In the past three decades, wild pigs have been spreading across America like crazy—to the tune of 5 million of the porkers in 39 states. The pigs have been part of the landscape since the 1600s, when early settlers allowed them to roam; some escaped, though their numbers have long been relatively few and largely limited to the South. It's unclear what's behind the recent surge, but experts are working hard to find a way to contain them, Scientific American reports. Between the damage they cause and efforts to control them, wild pigs cost some $1.5 billion per year. In addition to eating crops, they can ruin fields by digging, threaten local species, and contaminate streams with their feces. "I've never seen any one species that can affect so many livelihoods and resources," says a Texas official.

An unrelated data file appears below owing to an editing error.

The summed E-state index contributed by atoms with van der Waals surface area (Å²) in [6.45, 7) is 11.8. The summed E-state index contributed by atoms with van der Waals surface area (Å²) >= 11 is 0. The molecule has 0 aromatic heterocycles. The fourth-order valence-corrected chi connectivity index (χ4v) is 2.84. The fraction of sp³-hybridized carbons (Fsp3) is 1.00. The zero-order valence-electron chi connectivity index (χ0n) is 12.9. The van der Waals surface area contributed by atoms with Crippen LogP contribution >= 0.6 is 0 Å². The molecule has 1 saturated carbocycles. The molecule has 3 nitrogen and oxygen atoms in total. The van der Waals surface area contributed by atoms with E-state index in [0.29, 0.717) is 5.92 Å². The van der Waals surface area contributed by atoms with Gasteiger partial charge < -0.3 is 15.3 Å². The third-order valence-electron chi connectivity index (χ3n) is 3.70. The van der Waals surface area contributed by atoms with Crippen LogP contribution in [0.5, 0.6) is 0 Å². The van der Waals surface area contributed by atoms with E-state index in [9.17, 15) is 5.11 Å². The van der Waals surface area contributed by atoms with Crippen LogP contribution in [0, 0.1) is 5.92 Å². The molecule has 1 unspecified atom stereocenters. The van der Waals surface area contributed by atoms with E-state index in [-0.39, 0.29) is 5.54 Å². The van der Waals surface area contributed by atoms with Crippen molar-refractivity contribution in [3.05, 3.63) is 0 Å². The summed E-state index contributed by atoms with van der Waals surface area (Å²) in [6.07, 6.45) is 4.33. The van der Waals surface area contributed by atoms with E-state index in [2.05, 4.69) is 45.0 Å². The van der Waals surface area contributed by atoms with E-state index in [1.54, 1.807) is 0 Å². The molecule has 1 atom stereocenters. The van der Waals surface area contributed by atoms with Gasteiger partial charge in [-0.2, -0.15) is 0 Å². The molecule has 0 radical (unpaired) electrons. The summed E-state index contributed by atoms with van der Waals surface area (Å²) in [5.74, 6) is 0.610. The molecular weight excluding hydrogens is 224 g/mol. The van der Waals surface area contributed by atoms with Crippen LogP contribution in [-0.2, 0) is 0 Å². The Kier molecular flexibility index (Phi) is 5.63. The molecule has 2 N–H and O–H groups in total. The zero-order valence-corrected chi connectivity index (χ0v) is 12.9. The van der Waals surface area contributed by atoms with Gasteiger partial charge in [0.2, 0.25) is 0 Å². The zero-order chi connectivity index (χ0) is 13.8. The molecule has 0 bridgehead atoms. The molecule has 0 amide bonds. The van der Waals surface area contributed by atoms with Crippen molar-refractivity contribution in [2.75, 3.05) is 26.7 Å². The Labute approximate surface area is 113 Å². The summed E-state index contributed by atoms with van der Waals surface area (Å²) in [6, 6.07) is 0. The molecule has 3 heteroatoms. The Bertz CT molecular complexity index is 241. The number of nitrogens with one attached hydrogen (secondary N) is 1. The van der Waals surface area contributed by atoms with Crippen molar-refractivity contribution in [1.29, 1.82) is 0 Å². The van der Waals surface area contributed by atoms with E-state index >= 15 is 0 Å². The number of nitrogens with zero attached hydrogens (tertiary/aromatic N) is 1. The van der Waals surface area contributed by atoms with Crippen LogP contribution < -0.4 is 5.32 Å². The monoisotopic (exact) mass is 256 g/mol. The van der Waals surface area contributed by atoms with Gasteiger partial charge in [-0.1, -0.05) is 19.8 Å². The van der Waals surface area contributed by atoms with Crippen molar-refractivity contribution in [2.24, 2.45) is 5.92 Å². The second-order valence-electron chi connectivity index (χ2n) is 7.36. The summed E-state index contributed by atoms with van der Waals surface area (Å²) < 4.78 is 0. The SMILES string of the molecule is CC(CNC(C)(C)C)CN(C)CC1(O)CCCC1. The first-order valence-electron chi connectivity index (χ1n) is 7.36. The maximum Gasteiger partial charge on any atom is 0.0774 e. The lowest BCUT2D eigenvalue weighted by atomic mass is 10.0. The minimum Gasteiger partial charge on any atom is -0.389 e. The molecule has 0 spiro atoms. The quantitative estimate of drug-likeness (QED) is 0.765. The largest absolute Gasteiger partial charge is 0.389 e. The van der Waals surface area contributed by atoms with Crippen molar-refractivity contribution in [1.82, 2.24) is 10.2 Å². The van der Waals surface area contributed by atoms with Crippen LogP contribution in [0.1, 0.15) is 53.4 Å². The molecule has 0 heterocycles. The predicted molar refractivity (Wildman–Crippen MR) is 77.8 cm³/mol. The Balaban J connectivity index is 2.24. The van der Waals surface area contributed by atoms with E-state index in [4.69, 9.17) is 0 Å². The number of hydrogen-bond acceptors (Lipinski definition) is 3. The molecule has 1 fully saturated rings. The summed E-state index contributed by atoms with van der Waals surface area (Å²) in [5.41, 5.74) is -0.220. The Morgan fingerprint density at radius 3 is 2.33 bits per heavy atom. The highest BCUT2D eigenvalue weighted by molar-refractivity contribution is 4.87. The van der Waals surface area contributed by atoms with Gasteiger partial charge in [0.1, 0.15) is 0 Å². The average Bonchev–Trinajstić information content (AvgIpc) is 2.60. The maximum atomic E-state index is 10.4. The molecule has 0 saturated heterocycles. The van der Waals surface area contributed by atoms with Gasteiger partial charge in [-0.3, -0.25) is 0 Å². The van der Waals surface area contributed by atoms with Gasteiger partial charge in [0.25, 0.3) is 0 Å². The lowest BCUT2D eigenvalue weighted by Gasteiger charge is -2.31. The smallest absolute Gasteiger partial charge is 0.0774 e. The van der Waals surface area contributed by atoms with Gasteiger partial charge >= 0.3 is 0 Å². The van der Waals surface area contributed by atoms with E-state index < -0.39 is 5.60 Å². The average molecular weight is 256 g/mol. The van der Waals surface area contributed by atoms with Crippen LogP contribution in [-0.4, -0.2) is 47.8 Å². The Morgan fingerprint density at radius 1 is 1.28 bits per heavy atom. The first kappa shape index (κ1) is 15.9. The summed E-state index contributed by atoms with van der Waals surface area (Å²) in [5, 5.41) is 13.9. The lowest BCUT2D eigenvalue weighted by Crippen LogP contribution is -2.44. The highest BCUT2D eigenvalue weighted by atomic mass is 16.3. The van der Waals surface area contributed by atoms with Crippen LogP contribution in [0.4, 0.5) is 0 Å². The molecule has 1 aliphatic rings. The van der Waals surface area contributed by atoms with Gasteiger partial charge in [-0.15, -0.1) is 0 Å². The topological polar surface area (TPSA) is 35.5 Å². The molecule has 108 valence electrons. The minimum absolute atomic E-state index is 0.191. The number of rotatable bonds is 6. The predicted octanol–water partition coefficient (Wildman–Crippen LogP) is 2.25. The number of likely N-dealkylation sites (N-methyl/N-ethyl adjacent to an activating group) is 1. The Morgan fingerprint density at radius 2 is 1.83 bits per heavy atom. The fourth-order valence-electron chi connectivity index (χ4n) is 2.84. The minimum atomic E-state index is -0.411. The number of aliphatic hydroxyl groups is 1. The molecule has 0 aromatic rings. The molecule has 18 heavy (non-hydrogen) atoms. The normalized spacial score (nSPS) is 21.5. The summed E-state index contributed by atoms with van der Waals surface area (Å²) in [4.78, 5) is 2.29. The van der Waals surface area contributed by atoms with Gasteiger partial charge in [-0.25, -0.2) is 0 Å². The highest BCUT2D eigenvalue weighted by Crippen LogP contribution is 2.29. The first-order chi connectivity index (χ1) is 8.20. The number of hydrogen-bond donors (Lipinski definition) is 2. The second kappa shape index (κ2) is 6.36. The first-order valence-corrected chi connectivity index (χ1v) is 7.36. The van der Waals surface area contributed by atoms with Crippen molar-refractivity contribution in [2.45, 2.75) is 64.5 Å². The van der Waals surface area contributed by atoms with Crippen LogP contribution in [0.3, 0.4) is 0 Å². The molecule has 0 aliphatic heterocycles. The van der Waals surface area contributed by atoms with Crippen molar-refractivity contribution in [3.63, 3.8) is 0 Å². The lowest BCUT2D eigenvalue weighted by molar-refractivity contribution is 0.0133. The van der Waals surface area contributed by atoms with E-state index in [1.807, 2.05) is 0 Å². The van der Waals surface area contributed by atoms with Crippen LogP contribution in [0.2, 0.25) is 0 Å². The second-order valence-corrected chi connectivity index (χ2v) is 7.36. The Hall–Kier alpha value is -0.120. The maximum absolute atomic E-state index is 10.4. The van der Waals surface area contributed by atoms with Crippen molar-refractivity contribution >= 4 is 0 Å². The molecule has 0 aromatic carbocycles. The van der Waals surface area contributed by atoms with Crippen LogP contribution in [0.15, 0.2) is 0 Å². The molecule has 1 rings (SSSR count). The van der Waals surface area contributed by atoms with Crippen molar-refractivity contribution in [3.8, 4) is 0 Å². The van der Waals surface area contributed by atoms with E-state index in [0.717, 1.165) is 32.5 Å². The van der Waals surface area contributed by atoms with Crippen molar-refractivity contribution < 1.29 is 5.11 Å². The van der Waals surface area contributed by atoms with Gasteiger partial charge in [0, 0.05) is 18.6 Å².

The federal government is directing $20 million toward thinning their ranks. The USDA program involves destroying the wild pig population in two states every few years, starting with the states that have the fewest pigs. Among techniques for doing so are trapping, shooting pigs from helicopters, and sending a radio-collared "Judas pig" to reveal the whereabouts of his group. Meanwhile, some experts are calling for poisoning the animals. In addition to the government program, locals are taking on the task: A church recently sought crossbow hunters to protect pumpkins in Texas, the Houston Chronicle reports, while a hunter in Nebraska recently killed a 400-pound pig; the Omaha World-Herald has a rather alarming picture. (On the bright side, at least the pigs here aren't radioactive.)